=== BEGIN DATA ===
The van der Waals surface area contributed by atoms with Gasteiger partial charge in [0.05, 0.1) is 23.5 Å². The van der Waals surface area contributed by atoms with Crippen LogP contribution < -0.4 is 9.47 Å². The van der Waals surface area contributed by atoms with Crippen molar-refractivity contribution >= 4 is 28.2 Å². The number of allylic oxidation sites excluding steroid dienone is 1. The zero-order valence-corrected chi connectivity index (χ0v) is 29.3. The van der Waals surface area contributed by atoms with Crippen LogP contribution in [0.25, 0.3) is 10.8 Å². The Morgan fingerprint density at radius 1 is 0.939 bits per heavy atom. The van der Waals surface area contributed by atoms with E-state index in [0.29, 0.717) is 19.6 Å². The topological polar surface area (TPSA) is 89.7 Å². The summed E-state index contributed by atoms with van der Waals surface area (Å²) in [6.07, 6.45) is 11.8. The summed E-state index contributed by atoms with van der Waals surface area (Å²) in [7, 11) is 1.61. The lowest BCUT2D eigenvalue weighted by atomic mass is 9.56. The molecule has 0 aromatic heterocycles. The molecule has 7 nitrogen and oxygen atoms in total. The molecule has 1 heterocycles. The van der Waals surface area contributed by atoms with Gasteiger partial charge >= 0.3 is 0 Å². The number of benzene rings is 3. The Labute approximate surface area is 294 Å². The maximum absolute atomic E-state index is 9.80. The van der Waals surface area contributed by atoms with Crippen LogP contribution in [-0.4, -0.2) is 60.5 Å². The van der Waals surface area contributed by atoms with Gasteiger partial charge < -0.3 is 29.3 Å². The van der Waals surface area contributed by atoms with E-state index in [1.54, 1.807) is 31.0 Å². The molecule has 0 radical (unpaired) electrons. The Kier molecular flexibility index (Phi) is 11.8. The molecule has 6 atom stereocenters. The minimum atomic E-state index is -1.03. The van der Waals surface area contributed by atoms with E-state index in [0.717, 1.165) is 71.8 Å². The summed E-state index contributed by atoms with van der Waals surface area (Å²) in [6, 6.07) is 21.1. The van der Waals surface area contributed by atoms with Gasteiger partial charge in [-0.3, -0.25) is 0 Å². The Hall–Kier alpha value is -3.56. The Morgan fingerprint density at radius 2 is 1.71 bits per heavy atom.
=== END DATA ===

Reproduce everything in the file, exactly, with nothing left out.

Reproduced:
The van der Waals surface area contributed by atoms with Gasteiger partial charge in [0.05, 0.1) is 23.5 Å². The van der Waals surface area contributed by atoms with Crippen LogP contribution < -0.4 is 9.47 Å². The van der Waals surface area contributed by atoms with Crippen molar-refractivity contribution >= 4 is 28.2 Å². The number of allylic oxidation sites excluding steroid dienone is 1. The zero-order valence-corrected chi connectivity index (χ0v) is 29.3. The van der Waals surface area contributed by atoms with Crippen LogP contribution in [0.25, 0.3) is 10.8 Å². The Morgan fingerprint density at radius 1 is 0.939 bits per heavy atom. The van der Waals surface area contributed by atoms with E-state index in [0.29, 0.717) is 19.6 Å². The topological polar surface area (TPSA) is 89.7 Å². The summed E-state index contributed by atoms with van der Waals surface area (Å²) in [6.07, 6.45) is 11.8. The summed E-state index contributed by atoms with van der Waals surface area (Å²) in [7, 11) is 1.61. The lowest BCUT2D eigenvalue weighted by atomic mass is 9.56. The molecule has 0 aromatic heterocycles. The molecule has 7 nitrogen and oxygen atoms in total. The molecule has 1 heterocycles. The van der Waals surface area contributed by atoms with Gasteiger partial charge >= 0.3 is 0 Å². The number of benzene rings is 3. The Labute approximate surface area is 294 Å². The maximum absolute atomic E-state index is 9.80. The van der Waals surface area contributed by atoms with Crippen LogP contribution in [-0.4, -0.2) is 60.5 Å². The van der Waals surface area contributed by atoms with Gasteiger partial charge < -0.3 is 29.3 Å². The van der Waals surface area contributed by atoms with E-state index in [1.54, 1.807) is 31.0 Å². The molecule has 0 radical (unpaired) electrons. The Kier molecular flexibility index (Phi) is 11.8. The molecule has 6 atom stereocenters. The minimum atomic E-state index is -1.03. The van der Waals surface area contributed by atoms with E-state index in [0.717, 1.165) is 71.8 Å². The summed E-state index contributed by atoms with van der Waals surface area (Å²) in [6, 6.07) is 21.1. The van der Waals surface area contributed by atoms with Gasteiger partial charge in [-0.3, -0.25) is 0 Å². The Hall–Kier alpha value is -3.56. The Morgan fingerprint density at radius 2 is 1.71 bits per heavy atom.